Chevy Malibu Troubleshooting

by Richard Ristow

A lot can go wrong with a Chevy Malibu, due to just normal wear and tear. Checking the entire vehicle by hand can be time consuming, especially if you do not know the exact problem. There is a way to speed up the process. The Chevy Malibu is equipped with a number of diagnostic computers and sensors. These systems can provide you with a list of all the problems that have recently developed. Accessing each of these systems requires the same procedure.


Open the Chevy Malibu's driver's-side door. Take a seat behind the steering wheel and insert your key into the ignition. Start the engine. The dashboard will light up. Let the lights settle, but take notes on which warning indicating lights remain active. For example, an active "service engine soon" light means you will have to access the car's On-Board Diagnostic system. An active ABS light means you will have to check the antilock braking system.


Turn the engine and electrical system off. Leave the key in the ignition.


Find the Malibu's Data Link Connector. The DLC can be found beneath the dashboard and to the left of the steering column. No matter the system and scanner you select, the DLC is the gateway to be used. For example, OBD-II, ABS and Tire Pressure Monitoring System scanners all go through the DLC.


Attach your diagnostic scanner to the Malibu's DLC port. All scanners use a diagnostic scanner that ends in a 16-pin plug. Insert this plug into the DLC.


Switch the scanner on. Turn the key in the Malibu's ignition and bring up the car's electrical system. Some types of diagnostic hardware will also need an active engine. If you are using such a device, start the Malibu's engine.


Enter a "read" or "retrieve" command into your device. How to do this not only differs by the brand of device you use, but the system the device is intended for. Follow the exact instructions offered in your manual.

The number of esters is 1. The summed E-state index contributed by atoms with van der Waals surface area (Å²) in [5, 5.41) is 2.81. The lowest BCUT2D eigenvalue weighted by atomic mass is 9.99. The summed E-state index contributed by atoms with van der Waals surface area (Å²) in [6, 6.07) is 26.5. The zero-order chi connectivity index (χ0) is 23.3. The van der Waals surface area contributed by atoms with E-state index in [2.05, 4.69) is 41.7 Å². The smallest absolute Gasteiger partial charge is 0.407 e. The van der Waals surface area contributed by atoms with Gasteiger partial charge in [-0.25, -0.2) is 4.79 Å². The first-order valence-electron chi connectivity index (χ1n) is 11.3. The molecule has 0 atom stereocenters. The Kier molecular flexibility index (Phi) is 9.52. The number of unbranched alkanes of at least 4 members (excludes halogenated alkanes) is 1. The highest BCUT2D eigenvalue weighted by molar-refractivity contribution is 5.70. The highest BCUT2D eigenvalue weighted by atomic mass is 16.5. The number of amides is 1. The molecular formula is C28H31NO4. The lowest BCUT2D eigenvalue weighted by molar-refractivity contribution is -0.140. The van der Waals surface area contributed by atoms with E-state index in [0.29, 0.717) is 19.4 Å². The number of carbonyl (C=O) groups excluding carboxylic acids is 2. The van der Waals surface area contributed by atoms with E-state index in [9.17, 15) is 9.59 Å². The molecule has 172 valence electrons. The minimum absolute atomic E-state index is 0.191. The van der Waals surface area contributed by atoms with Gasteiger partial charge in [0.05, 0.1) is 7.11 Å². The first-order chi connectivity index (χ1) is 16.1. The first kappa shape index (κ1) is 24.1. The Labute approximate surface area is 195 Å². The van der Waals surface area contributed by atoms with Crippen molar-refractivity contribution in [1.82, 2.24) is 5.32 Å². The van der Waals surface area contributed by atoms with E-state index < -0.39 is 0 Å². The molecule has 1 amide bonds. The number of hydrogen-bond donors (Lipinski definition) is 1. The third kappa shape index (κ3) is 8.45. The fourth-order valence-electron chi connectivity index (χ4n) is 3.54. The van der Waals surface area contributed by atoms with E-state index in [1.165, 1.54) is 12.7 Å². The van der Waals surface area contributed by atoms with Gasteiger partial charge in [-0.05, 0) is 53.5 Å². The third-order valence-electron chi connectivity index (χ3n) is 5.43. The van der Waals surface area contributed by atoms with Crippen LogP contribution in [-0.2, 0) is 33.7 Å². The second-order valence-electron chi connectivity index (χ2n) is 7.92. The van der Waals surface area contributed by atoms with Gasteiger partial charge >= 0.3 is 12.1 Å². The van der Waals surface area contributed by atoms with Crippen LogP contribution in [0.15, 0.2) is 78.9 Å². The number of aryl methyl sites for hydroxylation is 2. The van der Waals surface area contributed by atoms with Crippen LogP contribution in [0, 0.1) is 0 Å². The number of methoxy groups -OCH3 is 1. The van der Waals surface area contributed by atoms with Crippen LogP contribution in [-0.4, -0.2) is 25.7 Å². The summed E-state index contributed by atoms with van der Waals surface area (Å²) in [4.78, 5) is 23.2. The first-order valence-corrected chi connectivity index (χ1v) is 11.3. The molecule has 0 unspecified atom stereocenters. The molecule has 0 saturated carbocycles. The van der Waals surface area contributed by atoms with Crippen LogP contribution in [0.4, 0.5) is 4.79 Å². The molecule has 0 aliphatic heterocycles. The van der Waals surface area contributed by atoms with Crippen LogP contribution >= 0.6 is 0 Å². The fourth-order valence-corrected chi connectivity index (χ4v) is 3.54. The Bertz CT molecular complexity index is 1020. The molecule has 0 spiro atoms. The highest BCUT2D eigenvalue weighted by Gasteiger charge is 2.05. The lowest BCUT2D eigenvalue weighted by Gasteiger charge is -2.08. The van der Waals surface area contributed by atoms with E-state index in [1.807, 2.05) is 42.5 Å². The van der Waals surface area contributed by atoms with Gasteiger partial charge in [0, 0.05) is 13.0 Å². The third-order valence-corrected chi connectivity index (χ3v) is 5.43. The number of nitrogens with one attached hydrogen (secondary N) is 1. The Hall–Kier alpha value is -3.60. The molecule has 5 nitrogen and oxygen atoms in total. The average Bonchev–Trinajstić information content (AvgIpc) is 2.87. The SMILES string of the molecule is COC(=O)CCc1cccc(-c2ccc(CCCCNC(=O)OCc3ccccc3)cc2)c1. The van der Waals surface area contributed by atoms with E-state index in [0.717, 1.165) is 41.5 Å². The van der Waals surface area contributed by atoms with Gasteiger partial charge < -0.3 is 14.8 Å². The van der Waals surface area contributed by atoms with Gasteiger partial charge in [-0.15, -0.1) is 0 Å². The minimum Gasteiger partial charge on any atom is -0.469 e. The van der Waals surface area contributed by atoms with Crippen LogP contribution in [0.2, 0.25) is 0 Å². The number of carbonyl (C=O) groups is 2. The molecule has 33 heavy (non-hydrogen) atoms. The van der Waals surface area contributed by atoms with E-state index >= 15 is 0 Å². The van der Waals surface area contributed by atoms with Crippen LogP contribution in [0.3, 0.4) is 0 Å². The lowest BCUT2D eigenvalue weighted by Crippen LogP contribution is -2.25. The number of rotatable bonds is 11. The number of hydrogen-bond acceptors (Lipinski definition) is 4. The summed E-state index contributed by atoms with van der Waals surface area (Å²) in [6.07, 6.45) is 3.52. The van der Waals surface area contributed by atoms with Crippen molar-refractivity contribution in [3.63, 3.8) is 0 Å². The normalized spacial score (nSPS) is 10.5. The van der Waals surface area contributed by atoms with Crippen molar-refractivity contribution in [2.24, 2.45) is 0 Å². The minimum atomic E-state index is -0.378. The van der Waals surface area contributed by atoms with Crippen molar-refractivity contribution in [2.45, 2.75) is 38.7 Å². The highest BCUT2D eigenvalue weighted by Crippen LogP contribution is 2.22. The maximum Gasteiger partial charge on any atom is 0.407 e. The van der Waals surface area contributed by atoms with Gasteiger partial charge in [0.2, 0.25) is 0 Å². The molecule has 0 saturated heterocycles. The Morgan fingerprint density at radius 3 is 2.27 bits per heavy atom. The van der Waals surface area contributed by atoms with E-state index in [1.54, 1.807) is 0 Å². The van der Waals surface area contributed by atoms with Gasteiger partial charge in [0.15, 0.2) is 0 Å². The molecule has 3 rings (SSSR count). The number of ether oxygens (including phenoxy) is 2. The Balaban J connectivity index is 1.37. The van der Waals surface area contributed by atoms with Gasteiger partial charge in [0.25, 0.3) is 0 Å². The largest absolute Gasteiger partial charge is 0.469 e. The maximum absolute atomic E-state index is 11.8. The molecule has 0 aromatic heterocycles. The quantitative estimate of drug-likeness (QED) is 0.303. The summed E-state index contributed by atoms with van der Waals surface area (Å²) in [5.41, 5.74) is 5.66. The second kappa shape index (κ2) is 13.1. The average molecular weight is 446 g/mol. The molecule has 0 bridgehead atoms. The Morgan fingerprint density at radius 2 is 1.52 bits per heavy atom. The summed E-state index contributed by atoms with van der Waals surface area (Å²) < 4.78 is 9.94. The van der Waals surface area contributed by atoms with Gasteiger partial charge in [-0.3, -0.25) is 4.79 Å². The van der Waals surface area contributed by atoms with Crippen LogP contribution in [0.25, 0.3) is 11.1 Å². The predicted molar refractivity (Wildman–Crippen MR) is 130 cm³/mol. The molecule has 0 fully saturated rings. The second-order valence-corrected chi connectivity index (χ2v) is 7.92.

Give your device a second to interface with its intended diagnostic system. Once trouble or fault codes are displayed on your device's screen, copy them onto a separate sheet of paper.


Look up the coding definitions for each of the codes you copied. Some codes can be looked up on the manual sold with your diagnostic hardware. This information may not be complete, however. An OBD-II scanner's manual, for example, only contains basic, standard OBD-II trouble codes. General Motors has a separate set of codes. Most diagnostic codes can be easily found online.


Investigate the components specified by the codes on your list. For example, if you have OBD-II codes that indicate trouble with a specific ignition cylinder, check all of the cylinders. If you find a problem with one tire sensor, check the others as well.


Keep the problem list. Should you need to involve a mechanic, this list will defray any diagnostic fees.

Items you will need

About the Author

Richard Ristow has written for journals, newspapers and websites since 2002. His work has appeared in "2009 Nebula Showcase" and elsewhere. He is a winner of the Science Fiction Poetry Association's Rhysling Award and he edits poetry for Belfire Press. He also holds a Master of Fine Arts from the University of North Carolina at Wilmington and has managed an automotive department at WalMart.

Photo Credits

  • photo_camera Car dashboard image by Andrejs Pidjass from